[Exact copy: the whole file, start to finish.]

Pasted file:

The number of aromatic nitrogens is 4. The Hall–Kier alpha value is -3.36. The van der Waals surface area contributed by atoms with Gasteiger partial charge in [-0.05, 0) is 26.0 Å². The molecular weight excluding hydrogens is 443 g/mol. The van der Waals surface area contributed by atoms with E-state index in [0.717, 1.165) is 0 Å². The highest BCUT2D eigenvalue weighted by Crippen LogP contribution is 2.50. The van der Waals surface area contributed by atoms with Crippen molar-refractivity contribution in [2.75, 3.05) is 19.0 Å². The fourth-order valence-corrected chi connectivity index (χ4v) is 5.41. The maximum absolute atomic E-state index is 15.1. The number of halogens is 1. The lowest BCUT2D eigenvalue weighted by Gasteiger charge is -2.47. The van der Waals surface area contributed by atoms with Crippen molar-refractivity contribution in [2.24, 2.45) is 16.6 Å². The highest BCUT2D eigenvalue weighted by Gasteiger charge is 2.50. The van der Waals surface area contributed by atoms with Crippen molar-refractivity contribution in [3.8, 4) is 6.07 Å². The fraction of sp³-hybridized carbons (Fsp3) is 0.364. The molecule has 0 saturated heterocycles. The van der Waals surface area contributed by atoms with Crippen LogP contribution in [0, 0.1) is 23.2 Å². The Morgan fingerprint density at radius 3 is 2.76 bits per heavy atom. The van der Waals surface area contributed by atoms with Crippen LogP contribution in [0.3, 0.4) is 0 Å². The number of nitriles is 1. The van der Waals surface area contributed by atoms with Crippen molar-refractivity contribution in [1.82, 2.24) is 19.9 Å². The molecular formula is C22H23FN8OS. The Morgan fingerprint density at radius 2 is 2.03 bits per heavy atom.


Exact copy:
The number of aromatic nitrogens is 4. The Hall–Kier alpha value is -3.36. The van der Waals surface area contributed by atoms with Gasteiger partial charge in [-0.05, 0) is 26.0 Å². The molecular weight excluding hydrogens is 443 g/mol. The van der Waals surface area contributed by atoms with E-state index in [0.717, 1.165) is 0 Å². The highest BCUT2D eigenvalue weighted by Crippen LogP contribution is 2.50. The van der Waals surface area contributed by atoms with Crippen molar-refractivity contribution in [2.75, 3.05) is 19.0 Å². The fourth-order valence-corrected chi connectivity index (χ4v) is 5.41. The maximum absolute atomic E-state index is 15.1. The number of halogens is 1. The lowest BCUT2D eigenvalue weighted by Gasteiger charge is -2.47. The van der Waals surface area contributed by atoms with Crippen molar-refractivity contribution in [2.24, 2.45) is 16.6 Å². The highest BCUT2D eigenvalue weighted by Gasteiger charge is 2.50. The van der Waals surface area contributed by atoms with Crippen molar-refractivity contribution in [3.8, 4) is 6.07 Å². The fraction of sp³-hybridized carbons (Fsp3) is 0.364. The molecule has 0 saturated heterocycles. The van der Waals surface area contributed by atoms with Crippen LogP contribution in [0, 0.1) is 23.2 Å². The Morgan fingerprint density at radius 3 is 2.76 bits per heavy atom. The van der Waals surface area contributed by atoms with Crippen LogP contribution in [0.3, 0.4) is 0 Å². The number of nitriles is 1. The van der Waals surface area contributed by atoms with Crippen molar-refractivity contribution in [1.82, 2.24) is 19.9 Å². The molecular formula is C22H23FN8OS. The Morgan fingerprint density at radius 2 is 2.03 bits per heavy atom.